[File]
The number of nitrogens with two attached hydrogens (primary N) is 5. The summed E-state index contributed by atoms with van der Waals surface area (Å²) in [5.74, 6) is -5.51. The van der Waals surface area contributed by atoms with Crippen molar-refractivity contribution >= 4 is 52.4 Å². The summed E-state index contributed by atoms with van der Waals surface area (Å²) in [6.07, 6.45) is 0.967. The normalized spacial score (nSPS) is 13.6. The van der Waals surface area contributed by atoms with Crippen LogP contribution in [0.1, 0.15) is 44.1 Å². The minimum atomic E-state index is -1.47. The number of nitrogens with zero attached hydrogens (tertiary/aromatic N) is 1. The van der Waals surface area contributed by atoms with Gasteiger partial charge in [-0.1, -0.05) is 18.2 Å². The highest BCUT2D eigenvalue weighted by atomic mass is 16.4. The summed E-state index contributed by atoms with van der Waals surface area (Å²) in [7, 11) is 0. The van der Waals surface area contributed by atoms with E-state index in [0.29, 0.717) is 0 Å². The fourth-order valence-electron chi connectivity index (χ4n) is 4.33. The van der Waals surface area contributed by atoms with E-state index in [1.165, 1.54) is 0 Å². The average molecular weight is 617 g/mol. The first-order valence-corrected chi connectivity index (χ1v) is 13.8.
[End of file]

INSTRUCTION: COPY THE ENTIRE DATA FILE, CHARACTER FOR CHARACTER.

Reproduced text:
The number of nitrogens with two attached hydrogens (primary N) is 5. The summed E-state index contributed by atoms with van der Waals surface area (Å²) in [5.74, 6) is -5.51. The van der Waals surface area contributed by atoms with Crippen molar-refractivity contribution >= 4 is 52.4 Å². The summed E-state index contributed by atoms with van der Waals surface area (Å²) in [6.07, 6.45) is 0.967. The normalized spacial score (nSPS) is 13.6. The van der Waals surface area contributed by atoms with Crippen LogP contribution in [0.1, 0.15) is 44.1 Å². The minimum atomic E-state index is -1.47. The number of nitrogens with zero attached hydrogens (tertiary/aromatic N) is 1. The van der Waals surface area contributed by atoms with Gasteiger partial charge in [-0.1, -0.05) is 18.2 Å². The highest BCUT2D eigenvalue weighted by atomic mass is 16.4. The summed E-state index contributed by atoms with van der Waals surface area (Å²) in [7, 11) is 0. The van der Waals surface area contributed by atoms with E-state index in [0.29, 0.717) is 0 Å². The fourth-order valence-electron chi connectivity index (χ4n) is 4.33. The van der Waals surface area contributed by atoms with E-state index in [1.165, 1.54) is 0 Å². The average molecular weight is 617 g/mol. The first-order valence-corrected chi connectivity index (χ1v) is 13.8.